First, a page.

From York Factory on Hudson Bay, Letitia Mactavish Hargrave wrote to her mother in Kintyre, Scotland: “There has been nothing further of John McLoughlin’s murder, except that master and men were all drunk, firing at each other till John who was in the condition of a maniac fell dead.”
Hargrave did not have all the facts straight, and the victim’s father, Dr. John McLoughlin, later turned up evidence of premeditation. Yet the letter writer was not far off the mark when she added: “It is a fearful thing, the men will be acquitted, as it will be justifiable homicide, but how are ignorant men to be taught the distinction between that and murder.”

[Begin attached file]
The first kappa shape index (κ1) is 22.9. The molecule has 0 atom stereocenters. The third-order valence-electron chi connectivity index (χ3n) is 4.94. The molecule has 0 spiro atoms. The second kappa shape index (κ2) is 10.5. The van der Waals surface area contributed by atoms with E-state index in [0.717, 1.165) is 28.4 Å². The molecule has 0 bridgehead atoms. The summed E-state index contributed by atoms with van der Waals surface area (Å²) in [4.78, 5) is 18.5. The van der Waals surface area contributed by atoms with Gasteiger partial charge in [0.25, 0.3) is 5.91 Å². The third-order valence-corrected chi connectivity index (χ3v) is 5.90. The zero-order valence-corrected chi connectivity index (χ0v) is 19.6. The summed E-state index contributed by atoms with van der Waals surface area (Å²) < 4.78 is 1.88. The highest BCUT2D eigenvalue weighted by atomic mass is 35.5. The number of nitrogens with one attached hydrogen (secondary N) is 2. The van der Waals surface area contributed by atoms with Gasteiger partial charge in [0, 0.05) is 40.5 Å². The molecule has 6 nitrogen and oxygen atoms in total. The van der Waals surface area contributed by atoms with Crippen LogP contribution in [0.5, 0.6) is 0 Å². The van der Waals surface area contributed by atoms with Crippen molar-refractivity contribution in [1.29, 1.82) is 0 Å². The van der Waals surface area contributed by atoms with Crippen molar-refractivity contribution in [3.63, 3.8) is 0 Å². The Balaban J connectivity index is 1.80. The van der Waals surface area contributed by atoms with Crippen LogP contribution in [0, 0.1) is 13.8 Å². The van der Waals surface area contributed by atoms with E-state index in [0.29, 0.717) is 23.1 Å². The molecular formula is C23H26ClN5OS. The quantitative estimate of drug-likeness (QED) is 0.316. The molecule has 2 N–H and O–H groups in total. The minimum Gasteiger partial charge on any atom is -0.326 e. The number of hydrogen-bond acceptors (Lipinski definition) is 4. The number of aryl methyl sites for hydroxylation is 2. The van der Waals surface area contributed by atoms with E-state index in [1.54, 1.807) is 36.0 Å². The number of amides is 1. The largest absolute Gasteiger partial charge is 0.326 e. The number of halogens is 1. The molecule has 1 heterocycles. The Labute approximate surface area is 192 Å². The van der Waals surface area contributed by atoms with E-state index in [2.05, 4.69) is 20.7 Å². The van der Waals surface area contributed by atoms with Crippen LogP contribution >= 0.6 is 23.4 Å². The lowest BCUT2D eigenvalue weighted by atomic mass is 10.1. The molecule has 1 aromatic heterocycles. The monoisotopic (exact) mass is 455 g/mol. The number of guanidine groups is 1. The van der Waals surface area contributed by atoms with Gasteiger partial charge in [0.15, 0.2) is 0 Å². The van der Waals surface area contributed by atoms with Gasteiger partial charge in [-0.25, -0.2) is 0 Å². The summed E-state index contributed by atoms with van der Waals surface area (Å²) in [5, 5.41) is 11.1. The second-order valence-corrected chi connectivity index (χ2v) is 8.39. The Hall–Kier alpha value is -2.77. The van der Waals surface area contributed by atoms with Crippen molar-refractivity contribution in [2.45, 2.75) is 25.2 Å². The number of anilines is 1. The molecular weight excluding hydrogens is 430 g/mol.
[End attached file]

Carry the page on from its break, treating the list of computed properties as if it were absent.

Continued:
By coincidence, I quoted the above lines in a work in progress days before I received a review copy of Debra Komar’s The Bastard of Fort Stikine: The Hudson’s Bay Company and the Murder of John McLoughlin, Jr. What? Had I stumbled onto a trending...
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